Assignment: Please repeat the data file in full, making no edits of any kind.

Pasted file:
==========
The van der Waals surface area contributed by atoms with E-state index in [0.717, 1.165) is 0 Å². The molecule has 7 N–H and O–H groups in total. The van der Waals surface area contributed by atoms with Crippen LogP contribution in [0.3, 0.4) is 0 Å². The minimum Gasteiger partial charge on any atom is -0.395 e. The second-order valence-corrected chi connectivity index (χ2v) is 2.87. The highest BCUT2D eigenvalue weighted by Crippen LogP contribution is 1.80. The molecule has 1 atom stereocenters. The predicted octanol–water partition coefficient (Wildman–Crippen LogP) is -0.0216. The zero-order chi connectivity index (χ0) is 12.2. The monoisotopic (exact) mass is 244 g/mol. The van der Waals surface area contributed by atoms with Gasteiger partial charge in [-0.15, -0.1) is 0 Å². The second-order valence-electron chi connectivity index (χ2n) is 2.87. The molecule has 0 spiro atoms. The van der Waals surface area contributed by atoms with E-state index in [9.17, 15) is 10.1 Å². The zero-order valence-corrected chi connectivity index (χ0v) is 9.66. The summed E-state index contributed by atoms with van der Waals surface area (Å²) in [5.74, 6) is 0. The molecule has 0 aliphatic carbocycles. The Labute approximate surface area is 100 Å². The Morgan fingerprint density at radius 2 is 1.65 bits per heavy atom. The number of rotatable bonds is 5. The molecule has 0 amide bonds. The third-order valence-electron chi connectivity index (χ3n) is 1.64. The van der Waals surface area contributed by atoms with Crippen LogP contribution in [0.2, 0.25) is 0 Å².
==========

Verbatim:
The van der Waals surface area contributed by atoms with E-state index in [0.717, 1.165) is 0 Å². The molecule has 7 N–H and O–H groups in total. The van der Waals surface area contributed by atoms with Crippen LogP contribution in [0.3, 0.4) is 0 Å². The minimum Gasteiger partial charge on any atom is -0.395 e. The second-order valence-corrected chi connectivity index (χ2v) is 2.87. The highest BCUT2D eigenvalue weighted by Crippen LogP contribution is 1.80. The molecule has 1 atom stereocenters. The predicted octanol–water partition coefficient (Wildman–Crippen LogP) is -0.0216. The zero-order chi connectivity index (χ0) is 12.2. The monoisotopic (exact) mass is 244 g/mol. The van der Waals surface area contributed by atoms with Gasteiger partial charge in [-0.15, -0.1) is 0 Å². The second-order valence-electron chi connectivity index (χ2n) is 2.87. The molecule has 0 spiro atoms. The van der Waals surface area contributed by atoms with E-state index in [9.17, 15) is 10.1 Å². The zero-order valence-corrected chi connectivity index (χ0v) is 9.66. The summed E-state index contributed by atoms with van der Waals surface area (Å²) in [5.74, 6) is 0. The molecule has 0 aliphatic carbocycles. The Labute approximate surface area is 100 Å². The Morgan fingerprint density at radius 2 is 1.65 bits per heavy atom. The number of rotatable bonds is 5. The molecule has 0 amide bonds. The third-order valence-electron chi connectivity index (χ3n) is 1.64. The van der Waals surface area contributed by atoms with Crippen LogP contribution in [0.2, 0.25) is 0 Å².